Following the research of those who precede us, we study portfolios weighted by the dollar amount of shares repurchased by the issuing firms. We find that such portfolios usually have higher excess returns and higher Sharpe ratios. In fact, the excess returns and Sharpe ratios from the repurchase-weighted portfolios are higher than the corresponding statistics from the dividend–weighted portfolios. In addition to repurchase-weighted portfolios, we study portfolios weighted by total payout and retention. Given the fact that the repurchase-weighted and dividend–weighted portfolios both perform quite well in terms of excess return and Sharpe ratio, it is logical to study the effect of total payout, which is the sum of dividends and repurchases. The market may, however, value retention as a proxy for growth. In such a case, a portfolio weighted by retention, which is the difference between earnings and total payout, may display some interesting characteristics. We find that a total payout–weighted portfolio has a slightly higher excess return and Sharpe ratio than a dividend–weighted portfolio, while the retention-weighted portfolio underperforms the dividend–weighted portfolio.

In addition to studying these three new portfolios, we also analyze the alphas of all the fundamental-weighted portfolios. A number of researchers have argued that portfolios weighted by fundamental size variables are just repackaging existing ideas, such as value tilt in portfolio theory (see, for example, Asness [2006] and Perold [2007]). We investigate this issue by studying the alphas of these portfolios after controlling for known valuation factors, such as market, size, book-to-market, and Carhart’s momentum factor. We find that most of the fundamental size–weighted portfolios studied in Arnott, Hsu, and Moore [2005] have positive alphas, but the alphas are not significant. In contrast, the repurchase-weighted portfolio has an alpha of 2.77% per year, which is statistically and economically significant.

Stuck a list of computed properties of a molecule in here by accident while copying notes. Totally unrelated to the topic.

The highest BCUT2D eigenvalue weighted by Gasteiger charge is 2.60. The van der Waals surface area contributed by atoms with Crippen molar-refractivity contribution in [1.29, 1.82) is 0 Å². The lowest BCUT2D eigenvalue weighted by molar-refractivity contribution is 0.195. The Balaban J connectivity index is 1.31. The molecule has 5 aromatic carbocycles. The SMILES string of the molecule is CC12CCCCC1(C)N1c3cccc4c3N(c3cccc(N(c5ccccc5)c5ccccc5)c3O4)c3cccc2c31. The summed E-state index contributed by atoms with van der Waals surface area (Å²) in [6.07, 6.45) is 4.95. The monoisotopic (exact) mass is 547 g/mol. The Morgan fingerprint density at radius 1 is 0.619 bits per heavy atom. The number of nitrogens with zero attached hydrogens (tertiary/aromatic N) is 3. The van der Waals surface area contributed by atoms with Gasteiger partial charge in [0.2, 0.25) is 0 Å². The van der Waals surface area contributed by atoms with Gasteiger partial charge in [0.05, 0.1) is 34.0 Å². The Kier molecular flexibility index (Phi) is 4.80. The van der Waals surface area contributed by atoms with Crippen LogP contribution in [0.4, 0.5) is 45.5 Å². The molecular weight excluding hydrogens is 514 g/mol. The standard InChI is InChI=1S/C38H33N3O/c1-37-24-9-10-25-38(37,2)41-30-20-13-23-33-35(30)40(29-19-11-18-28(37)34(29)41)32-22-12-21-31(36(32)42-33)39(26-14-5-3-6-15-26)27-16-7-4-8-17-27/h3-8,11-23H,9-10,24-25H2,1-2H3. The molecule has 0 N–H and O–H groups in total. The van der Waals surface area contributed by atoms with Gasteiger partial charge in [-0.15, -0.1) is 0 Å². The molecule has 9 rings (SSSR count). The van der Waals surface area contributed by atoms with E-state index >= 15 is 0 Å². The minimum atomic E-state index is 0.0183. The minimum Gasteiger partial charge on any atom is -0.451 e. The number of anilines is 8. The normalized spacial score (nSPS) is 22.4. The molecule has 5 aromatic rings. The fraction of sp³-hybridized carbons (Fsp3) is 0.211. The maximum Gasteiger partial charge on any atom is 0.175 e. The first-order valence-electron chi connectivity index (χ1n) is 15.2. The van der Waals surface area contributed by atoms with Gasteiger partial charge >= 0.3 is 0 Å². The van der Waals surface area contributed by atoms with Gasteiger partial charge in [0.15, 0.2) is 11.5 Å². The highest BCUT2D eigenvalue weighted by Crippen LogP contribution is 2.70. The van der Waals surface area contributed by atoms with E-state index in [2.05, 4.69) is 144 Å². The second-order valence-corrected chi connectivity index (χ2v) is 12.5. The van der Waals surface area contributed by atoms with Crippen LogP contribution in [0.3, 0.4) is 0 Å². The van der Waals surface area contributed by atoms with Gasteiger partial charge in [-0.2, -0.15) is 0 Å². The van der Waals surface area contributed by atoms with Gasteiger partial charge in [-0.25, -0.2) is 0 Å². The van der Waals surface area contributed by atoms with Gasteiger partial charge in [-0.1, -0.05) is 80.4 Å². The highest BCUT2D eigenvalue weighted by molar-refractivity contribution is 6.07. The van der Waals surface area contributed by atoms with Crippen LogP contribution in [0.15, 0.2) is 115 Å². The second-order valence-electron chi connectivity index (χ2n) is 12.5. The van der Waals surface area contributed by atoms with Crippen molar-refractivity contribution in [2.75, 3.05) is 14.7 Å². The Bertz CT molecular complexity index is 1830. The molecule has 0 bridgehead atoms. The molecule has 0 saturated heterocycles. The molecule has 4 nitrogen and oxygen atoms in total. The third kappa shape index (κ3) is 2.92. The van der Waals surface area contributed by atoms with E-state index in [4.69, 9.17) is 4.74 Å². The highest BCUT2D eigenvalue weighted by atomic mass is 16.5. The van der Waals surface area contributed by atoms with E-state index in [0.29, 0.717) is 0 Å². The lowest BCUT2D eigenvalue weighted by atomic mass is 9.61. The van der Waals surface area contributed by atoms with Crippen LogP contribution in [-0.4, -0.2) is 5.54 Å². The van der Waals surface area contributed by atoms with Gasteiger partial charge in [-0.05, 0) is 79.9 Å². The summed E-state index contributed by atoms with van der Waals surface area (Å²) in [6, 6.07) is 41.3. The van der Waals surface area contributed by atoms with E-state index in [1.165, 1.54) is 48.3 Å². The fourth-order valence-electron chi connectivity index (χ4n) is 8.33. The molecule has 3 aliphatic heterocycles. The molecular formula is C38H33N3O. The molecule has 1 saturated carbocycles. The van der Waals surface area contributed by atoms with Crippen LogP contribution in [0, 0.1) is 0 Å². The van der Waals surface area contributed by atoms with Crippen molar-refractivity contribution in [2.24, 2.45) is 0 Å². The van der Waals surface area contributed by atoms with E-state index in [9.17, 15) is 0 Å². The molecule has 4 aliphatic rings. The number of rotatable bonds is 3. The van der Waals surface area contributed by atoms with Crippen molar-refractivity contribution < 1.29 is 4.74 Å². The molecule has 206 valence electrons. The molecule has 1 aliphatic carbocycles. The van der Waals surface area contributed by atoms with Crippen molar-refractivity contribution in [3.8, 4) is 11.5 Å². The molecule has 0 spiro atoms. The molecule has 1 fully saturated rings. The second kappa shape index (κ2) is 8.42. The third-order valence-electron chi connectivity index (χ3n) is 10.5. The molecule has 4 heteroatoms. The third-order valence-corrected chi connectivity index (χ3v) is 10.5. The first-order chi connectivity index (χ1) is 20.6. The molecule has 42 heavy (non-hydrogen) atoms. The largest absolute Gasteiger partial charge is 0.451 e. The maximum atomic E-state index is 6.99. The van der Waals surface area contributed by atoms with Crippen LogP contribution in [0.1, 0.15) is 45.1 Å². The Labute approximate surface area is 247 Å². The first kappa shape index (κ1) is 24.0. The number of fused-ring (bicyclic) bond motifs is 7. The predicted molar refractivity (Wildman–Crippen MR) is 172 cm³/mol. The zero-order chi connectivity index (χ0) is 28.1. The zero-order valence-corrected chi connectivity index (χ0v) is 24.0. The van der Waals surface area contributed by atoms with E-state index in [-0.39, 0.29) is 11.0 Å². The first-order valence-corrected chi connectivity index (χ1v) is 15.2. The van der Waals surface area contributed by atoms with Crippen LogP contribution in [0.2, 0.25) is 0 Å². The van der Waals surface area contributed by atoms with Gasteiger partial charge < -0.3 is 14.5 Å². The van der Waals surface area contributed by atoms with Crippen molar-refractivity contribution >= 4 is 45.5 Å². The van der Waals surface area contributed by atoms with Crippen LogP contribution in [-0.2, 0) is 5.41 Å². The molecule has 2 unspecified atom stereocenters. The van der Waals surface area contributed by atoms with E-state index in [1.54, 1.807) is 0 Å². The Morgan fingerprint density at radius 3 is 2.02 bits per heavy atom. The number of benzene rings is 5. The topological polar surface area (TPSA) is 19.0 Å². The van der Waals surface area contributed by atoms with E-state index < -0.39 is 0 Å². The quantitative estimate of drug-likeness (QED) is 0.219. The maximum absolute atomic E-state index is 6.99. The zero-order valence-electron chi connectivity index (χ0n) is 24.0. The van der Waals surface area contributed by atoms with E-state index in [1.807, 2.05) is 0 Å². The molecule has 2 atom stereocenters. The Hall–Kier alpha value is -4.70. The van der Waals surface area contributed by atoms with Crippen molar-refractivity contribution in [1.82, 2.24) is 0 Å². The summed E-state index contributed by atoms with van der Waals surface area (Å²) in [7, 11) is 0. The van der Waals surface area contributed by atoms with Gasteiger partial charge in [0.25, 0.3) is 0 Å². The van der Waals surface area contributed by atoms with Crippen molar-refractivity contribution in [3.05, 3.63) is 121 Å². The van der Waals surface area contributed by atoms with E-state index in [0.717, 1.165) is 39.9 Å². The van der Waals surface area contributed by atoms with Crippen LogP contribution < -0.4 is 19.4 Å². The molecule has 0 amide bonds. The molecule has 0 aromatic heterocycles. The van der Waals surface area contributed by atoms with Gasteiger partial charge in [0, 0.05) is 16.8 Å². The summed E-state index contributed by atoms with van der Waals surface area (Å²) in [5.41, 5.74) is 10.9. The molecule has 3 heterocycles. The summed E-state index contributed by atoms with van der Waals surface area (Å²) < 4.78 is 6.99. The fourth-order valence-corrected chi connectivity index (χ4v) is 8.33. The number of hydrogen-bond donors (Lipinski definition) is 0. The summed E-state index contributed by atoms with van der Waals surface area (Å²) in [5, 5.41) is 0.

A large debate is ongoing about which portfolio is superior. Arnott, Hsu, and Moore [2005], Treynor [2005], Hsu [2006], Siegel [2006], and Arnott et al. [2007] are in favor of portfolios weighted by fundamental size measures. As explained in an excellent summary by Arnott et al. [2007], if the market price does not perfectly track the asset values and if the pricing errors are positively correlated with the market price, portfolios weighted by market capitalization are not efficient portfolios, and portfolios weighted by other fundamental measures of company size may be superior. Perold [2007] and Blitz and Swinkels [2008] argued that portfolios weighted by fundamental measures of company size do not necessarily outperform a value–weighted portfolio. To this debate, our contribution is the study of three additional fundamental-weighted portfolios: repurchase, total payout, and retention. We find that not only do repurchase-weighted and total payout–weighted portfolios have higher excess returns and Sharpe ratios than dividend–weighted portfolios, but they also have positive and significant alphas.

This article is organized as follows. The next section describes the data and method used in our tests. The third section presents the results, and the last section concludes.

**DATA AND METHODOLOGY**